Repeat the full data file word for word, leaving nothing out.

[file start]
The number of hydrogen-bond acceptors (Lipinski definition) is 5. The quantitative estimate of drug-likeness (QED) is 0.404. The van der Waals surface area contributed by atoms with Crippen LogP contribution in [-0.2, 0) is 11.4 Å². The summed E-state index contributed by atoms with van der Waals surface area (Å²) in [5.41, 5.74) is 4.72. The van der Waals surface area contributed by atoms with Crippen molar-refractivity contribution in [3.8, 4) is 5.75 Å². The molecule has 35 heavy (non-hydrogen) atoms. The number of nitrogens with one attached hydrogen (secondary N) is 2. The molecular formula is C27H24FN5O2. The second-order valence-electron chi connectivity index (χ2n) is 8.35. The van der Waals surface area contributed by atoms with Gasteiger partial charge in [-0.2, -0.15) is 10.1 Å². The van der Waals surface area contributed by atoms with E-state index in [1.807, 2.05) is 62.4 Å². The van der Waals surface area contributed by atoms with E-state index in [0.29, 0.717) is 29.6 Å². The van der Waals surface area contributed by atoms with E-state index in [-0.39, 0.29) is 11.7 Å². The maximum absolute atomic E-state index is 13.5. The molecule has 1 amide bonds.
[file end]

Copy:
The number of hydrogen-bond acceptors (Lipinski definition) is 5. The quantitative estimate of drug-likeness (QED) is 0.404. The van der Waals surface area contributed by atoms with Crippen LogP contribution in [-0.2, 0) is 11.4 Å². The summed E-state index contributed by atoms with van der Waals surface area (Å²) in [5.41, 5.74) is 4.72. The van der Waals surface area contributed by atoms with Crippen molar-refractivity contribution in [3.8, 4) is 5.75 Å². The molecule has 35 heavy (non-hydrogen) atoms. The number of nitrogens with one attached hydrogen (secondary N) is 2. The molecular formula is C27H24FN5O2. The second-order valence-electron chi connectivity index (χ2n) is 8.35. The van der Waals surface area contributed by atoms with Gasteiger partial charge in [-0.2, -0.15) is 10.1 Å². The van der Waals surface area contributed by atoms with E-state index in [1.807, 2.05) is 62.4 Å². The van der Waals surface area contributed by atoms with E-state index in [0.29, 0.717) is 29.6 Å². The van der Waals surface area contributed by atoms with E-state index in [-0.39, 0.29) is 11.7 Å². The maximum absolute atomic E-state index is 13.5. The molecule has 1 amide bonds.